Colorectal cancer survivors may be able to reduce their risk of death by eating more fiber and whole grains, according to a new study from researchers at Massachusetts General Hospital and Harvard Medical School.

By the numbers: The study analyzed data from two studies of doctors and nurses that tracked food intake with regular questionnaires over multiple decades. Out of 1,575 patients diagnosed with stage 1 to 3 colorectal cancer, 773 had died from various causes, including 174 who died from colorectal cancer.

When researchers compared fiber intake to death rates, they found every 5 gram increase in daily fiber intake reduced the chance of death from colorectal cancer by 18 percent, and the chance of death from any cause by 14 percent. The maximum benefit was achieved at 24 grams per day of fiber. Cereal fibers had the largest impact on death rates, while vegetable fiber intake lowered overall death rates, but not from colorectal cancer. Fruit fiber intake had no impact on death rates.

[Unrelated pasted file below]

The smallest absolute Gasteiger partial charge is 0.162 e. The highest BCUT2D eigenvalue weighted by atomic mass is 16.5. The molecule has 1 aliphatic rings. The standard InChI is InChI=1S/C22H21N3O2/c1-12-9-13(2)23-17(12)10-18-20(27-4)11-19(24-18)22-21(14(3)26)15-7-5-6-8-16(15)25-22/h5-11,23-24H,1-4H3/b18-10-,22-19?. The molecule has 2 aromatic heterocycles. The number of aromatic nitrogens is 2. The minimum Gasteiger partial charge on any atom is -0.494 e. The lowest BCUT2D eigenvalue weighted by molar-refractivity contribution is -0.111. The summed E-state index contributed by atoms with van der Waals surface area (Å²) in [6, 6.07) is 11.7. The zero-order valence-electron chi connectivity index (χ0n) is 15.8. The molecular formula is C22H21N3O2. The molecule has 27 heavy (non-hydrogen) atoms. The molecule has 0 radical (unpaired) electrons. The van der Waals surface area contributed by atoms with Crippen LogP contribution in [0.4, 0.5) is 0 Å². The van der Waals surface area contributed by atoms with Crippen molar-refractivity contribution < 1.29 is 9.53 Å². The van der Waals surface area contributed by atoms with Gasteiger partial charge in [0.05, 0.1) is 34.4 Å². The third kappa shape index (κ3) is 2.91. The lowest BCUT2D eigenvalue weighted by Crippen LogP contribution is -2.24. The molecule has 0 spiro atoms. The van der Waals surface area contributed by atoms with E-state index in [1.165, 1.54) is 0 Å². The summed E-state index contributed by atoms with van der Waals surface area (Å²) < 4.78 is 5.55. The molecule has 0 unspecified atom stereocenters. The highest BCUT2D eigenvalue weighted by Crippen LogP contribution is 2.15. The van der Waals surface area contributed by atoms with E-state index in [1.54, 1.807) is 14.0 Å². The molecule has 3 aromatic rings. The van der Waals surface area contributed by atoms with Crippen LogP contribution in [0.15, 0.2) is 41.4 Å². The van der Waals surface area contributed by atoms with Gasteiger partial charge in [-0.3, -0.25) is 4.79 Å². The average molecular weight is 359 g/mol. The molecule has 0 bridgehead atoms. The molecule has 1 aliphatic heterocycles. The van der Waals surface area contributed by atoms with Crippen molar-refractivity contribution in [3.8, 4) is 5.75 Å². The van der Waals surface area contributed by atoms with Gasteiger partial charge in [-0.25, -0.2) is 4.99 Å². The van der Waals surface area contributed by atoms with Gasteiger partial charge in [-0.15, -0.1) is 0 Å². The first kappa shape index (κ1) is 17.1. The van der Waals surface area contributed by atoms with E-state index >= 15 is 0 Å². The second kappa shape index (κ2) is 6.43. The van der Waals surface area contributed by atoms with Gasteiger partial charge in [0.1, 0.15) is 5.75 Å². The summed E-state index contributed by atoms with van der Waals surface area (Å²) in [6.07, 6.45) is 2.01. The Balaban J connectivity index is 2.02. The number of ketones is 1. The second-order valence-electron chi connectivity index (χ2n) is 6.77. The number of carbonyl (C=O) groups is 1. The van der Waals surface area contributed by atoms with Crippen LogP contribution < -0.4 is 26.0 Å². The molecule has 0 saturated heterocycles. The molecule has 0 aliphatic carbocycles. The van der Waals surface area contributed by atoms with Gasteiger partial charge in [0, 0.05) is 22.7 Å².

Bottom line: Researchers were not able to randomly assign the patients to high or low fiber diets, so no firm conclusion could be drawn about a protective effect. The study findings are supported by previous research that every 10-gram increase in fiber intake lowered the risk of colorectal cancer by 10 percent. But the question of whether fiber could prevent colorectal cancer recurrence had not been previously tested.